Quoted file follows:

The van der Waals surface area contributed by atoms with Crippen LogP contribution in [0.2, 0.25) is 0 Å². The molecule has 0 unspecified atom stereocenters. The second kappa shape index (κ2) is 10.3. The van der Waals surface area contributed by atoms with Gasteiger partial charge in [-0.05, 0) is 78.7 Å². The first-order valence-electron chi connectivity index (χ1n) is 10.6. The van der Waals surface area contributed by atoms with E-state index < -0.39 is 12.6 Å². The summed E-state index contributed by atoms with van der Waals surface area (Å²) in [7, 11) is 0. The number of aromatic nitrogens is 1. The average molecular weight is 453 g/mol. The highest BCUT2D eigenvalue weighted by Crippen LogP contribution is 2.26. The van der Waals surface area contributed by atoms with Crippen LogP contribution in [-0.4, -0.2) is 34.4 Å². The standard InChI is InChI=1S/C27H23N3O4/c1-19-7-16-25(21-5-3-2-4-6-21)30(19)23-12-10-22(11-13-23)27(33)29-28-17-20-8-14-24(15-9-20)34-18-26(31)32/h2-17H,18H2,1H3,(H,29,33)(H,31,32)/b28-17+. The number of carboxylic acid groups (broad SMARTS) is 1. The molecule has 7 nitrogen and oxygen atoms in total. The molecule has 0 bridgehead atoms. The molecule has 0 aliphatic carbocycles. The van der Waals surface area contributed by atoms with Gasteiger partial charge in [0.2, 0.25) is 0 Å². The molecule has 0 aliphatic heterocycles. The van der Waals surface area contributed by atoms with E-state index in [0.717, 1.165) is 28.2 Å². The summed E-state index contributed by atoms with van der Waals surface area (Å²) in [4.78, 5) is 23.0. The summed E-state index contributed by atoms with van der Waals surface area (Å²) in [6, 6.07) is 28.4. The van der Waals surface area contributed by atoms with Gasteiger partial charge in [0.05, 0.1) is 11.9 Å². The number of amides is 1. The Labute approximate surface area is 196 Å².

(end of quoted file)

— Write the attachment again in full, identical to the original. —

The van der Waals surface area contributed by atoms with Crippen LogP contribution in [0.2, 0.25) is 0 Å². The molecule has 0 unspecified atom stereocenters. The second kappa shape index (κ2) is 10.3. The van der Waals surface area contributed by atoms with Gasteiger partial charge in [-0.05, 0) is 78.7 Å². The first-order valence-electron chi connectivity index (χ1n) is 10.6. The van der Waals surface area contributed by atoms with E-state index < -0.39 is 12.6 Å². The summed E-state index contributed by atoms with van der Waals surface area (Å²) in [7, 11) is 0. The number of aromatic nitrogens is 1. The average molecular weight is 453 g/mol. The highest BCUT2D eigenvalue weighted by Crippen LogP contribution is 2.26. The van der Waals surface area contributed by atoms with Crippen LogP contribution in [-0.4, -0.2) is 34.4 Å². The standard InChI is InChI=1S/C27H23N3O4/c1-19-7-16-25(21-5-3-2-4-6-21)30(19)23-12-10-22(11-13-23)27(33)29-28-17-20-8-14-24(15-9-20)34-18-26(31)32/h2-17H,18H2,1H3,(H,29,33)(H,31,32)/b28-17+. The number of carboxylic acid groups (broad SMARTS) is 1. The molecule has 7 nitrogen and oxygen atoms in total. The molecule has 0 bridgehead atoms. The molecule has 0 aliphatic carbocycles. The van der Waals surface area contributed by atoms with Gasteiger partial charge in [0.2, 0.25) is 0 Å². The molecule has 0 aliphatic heterocycles. The van der Waals surface area contributed by atoms with E-state index in [0.717, 1.165) is 28.2 Å². The summed E-state index contributed by atoms with van der Waals surface area (Å²) in [4.78, 5) is 23.0. The summed E-state index contributed by atoms with van der Waals surface area (Å²) in [6, 6.07) is 28.4. The van der Waals surface area contributed by atoms with Gasteiger partial charge in [0.05, 0.1) is 11.9 Å². The number of amides is 1. The Labute approximate surface area is 196 Å².